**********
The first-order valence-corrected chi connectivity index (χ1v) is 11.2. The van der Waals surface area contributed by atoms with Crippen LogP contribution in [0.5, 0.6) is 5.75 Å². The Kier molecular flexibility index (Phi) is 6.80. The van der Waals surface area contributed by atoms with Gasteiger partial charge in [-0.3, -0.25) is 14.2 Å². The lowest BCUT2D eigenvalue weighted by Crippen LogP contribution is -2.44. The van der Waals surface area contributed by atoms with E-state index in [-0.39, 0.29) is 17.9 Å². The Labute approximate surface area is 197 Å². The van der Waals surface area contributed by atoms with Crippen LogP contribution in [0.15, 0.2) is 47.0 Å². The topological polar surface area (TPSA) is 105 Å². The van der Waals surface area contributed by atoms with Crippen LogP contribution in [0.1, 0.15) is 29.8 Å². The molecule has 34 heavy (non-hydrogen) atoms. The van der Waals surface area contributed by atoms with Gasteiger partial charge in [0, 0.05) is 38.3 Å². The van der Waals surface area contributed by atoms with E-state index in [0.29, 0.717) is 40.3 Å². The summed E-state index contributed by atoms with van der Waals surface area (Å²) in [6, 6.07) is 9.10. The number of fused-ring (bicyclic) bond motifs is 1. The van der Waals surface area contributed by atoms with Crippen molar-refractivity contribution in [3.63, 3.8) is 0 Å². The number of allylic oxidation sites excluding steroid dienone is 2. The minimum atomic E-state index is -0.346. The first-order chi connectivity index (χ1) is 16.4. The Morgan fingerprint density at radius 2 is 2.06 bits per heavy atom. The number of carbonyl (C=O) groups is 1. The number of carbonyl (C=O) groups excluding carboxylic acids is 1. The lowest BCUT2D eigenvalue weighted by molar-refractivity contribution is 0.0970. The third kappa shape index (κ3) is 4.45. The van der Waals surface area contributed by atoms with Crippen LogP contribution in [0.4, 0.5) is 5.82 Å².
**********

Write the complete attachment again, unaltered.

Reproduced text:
The first-order valence-corrected chi connectivity index (χ1v) is 11.2. The van der Waals surface area contributed by atoms with Crippen LogP contribution in [0.5, 0.6) is 5.75 Å². The Kier molecular flexibility index (Phi) is 6.80. The van der Waals surface area contributed by atoms with Gasteiger partial charge in [-0.3, -0.25) is 14.2 Å². The lowest BCUT2D eigenvalue weighted by Crippen LogP contribution is -2.44. The van der Waals surface area contributed by atoms with E-state index in [-0.39, 0.29) is 17.9 Å². The Labute approximate surface area is 197 Å². The van der Waals surface area contributed by atoms with Crippen LogP contribution in [0.15, 0.2) is 47.0 Å². The topological polar surface area (TPSA) is 105 Å². The van der Waals surface area contributed by atoms with Crippen LogP contribution in [0.1, 0.15) is 29.8 Å². The molecule has 34 heavy (non-hydrogen) atoms. The van der Waals surface area contributed by atoms with Gasteiger partial charge in [0, 0.05) is 38.3 Å². The van der Waals surface area contributed by atoms with E-state index in [0.29, 0.717) is 40.3 Å². The summed E-state index contributed by atoms with van der Waals surface area (Å²) in [6, 6.07) is 9.10. The number of fused-ring (bicyclic) bond motifs is 1. The van der Waals surface area contributed by atoms with Crippen molar-refractivity contribution in [3.63, 3.8) is 0 Å². The number of allylic oxidation sites excluding steroid dienone is 2. The minimum atomic E-state index is -0.346. The first-order chi connectivity index (χ1) is 16.4. The Morgan fingerprint density at radius 2 is 2.06 bits per heavy atom. The number of carbonyl (C=O) groups is 1. The number of carbonyl (C=O) groups excluding carboxylic acids is 1. The lowest BCUT2D eigenvalue weighted by molar-refractivity contribution is 0.0970. The third kappa shape index (κ3) is 4.45. The van der Waals surface area contributed by atoms with Crippen LogP contribution in [0.4, 0.5) is 5.82 Å².